Lunch in the House of Commons press gallery yesterday was one of those moments that had journalists delighted and puzzled at the same time. Sir John Major, now 16 years from holding the highest office, came to speak and to answer questions. His speech, I am told - I wasn't there - was one of the best that many of my colleagues had heard. Considering that they have only recently hosted Tony Blair - I was there then - I thought they were victims of short-term memory syndrome, which is common among the journalistic fraternity.
Sir John's speech was so good because it had a strong message: that the Conservative Party ought to be on the side of the hard-working poor. And because it had a lot of news stories in it. Although the biggest news story came in answer to questions. The BBC's Carolyn Quinn asked about the cost of gas and electricity bills and he said the Government should impose a windfall tax to pay for help to the poorest to get through the winter.
This wasn't an ad lib, though. Sir John is a little more experienced than that. He seemed to have thought through the policy, which was why his performance was so puzzling. What on earth was a former prime minister doing, making the current prime minister's life so difficult and ensuring that Ed Miliband has all the ammunition he needs for Prime Minister's Questions today?
Some of my colleagues reach for a conspiracy theory instinctively, and assume that Sir John is part of a No 10 operation to soften up public opinion for a dramatic new policy to head off Miliband's energy price freeze. I don't think so. I agree with Nick Robinson, the BBC's political editor, who interprets Downing Street's response, welcoming Sir John's contribution as "interesting", as meaning, "surprising, unhelpful".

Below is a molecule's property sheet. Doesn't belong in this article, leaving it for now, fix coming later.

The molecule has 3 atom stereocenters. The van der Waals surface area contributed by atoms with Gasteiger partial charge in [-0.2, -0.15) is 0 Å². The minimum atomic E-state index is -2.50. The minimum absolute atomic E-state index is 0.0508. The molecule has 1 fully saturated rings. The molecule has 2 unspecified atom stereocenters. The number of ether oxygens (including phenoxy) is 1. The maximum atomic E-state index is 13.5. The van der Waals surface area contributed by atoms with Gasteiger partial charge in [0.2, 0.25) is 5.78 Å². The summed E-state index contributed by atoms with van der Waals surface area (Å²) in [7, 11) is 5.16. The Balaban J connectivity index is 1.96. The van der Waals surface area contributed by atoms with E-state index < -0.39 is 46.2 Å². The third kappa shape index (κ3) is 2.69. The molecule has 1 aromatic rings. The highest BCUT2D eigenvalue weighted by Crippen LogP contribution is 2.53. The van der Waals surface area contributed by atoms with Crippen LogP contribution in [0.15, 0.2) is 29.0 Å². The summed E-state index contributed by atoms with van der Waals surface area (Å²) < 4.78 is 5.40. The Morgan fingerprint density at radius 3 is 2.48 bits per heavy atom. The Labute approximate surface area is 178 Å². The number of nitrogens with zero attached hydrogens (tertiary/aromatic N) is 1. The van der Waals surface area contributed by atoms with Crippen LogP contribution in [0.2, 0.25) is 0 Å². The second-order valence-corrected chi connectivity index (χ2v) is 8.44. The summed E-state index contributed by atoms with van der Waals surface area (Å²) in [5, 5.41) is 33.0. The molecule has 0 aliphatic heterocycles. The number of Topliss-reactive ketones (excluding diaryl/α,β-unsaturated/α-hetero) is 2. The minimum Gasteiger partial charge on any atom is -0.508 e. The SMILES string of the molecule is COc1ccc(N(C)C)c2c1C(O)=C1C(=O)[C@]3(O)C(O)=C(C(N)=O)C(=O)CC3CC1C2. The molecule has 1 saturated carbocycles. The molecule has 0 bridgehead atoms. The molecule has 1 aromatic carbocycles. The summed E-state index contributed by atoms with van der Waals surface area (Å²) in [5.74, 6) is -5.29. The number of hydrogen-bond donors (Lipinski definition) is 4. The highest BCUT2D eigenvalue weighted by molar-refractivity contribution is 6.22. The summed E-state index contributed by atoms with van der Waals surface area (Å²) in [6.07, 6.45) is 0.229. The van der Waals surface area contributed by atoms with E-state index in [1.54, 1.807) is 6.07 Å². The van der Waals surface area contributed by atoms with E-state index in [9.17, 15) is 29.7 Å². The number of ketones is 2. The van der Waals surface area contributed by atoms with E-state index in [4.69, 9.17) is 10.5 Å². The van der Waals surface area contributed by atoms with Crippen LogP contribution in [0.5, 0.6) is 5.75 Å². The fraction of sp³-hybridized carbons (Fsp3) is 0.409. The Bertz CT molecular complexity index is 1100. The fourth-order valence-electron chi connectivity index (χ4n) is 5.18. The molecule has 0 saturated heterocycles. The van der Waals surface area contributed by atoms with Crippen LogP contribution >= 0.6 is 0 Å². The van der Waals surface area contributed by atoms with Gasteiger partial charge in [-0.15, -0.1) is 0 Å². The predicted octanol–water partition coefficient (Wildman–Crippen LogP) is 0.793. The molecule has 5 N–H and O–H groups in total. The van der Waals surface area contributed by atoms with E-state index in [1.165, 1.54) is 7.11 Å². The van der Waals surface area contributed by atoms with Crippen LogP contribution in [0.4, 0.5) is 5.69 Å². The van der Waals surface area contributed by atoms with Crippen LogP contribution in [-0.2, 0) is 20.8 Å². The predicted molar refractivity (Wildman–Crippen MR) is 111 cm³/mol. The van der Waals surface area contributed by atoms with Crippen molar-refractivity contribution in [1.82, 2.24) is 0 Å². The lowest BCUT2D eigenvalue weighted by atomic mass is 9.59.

So I can only conclude that Sir John feels strongly about the subject - so strongly that he is happy to say the precise opposite of what he said 16 years ago, when Tony Blair, the free-market Thatcherite traitor to the Labour tradition, proposed a windfall tax on the privatised utilities. So strongly that he is happy to cause wailing, gnashing of teeth and rending of garments in No 10 and the Treasury next door. I am told that George Osborne's officials were on the phones to each other and the boss even while Sir John was still on his feet.
Let us see how PMQs goes. But there is one paradox about Sir John's story-rich contribution to what passes for excitement in political reporting classes. If he had not made the suggestion of a windfall tax, this morning's headlines might have been even worse for David Cameron. The really wounding bits of the speech were those that suggested that the Prime Minister is too posh to understand the hardship of those living in "lace-curtain poverty". Sir John said he understood their problems "because I grew up with them: they were my neighbours, the silent have-notes". The contrast with Cameron's background was striking.
If Sir John had not gone for the energy companies, the Daily Mail headline this morning would not have been: "Hit Power Firms With a Windfall Tax, Major Urges PM." It might have been: "Toff PM Doesn't Understand Hard-Working Poor, Says Major."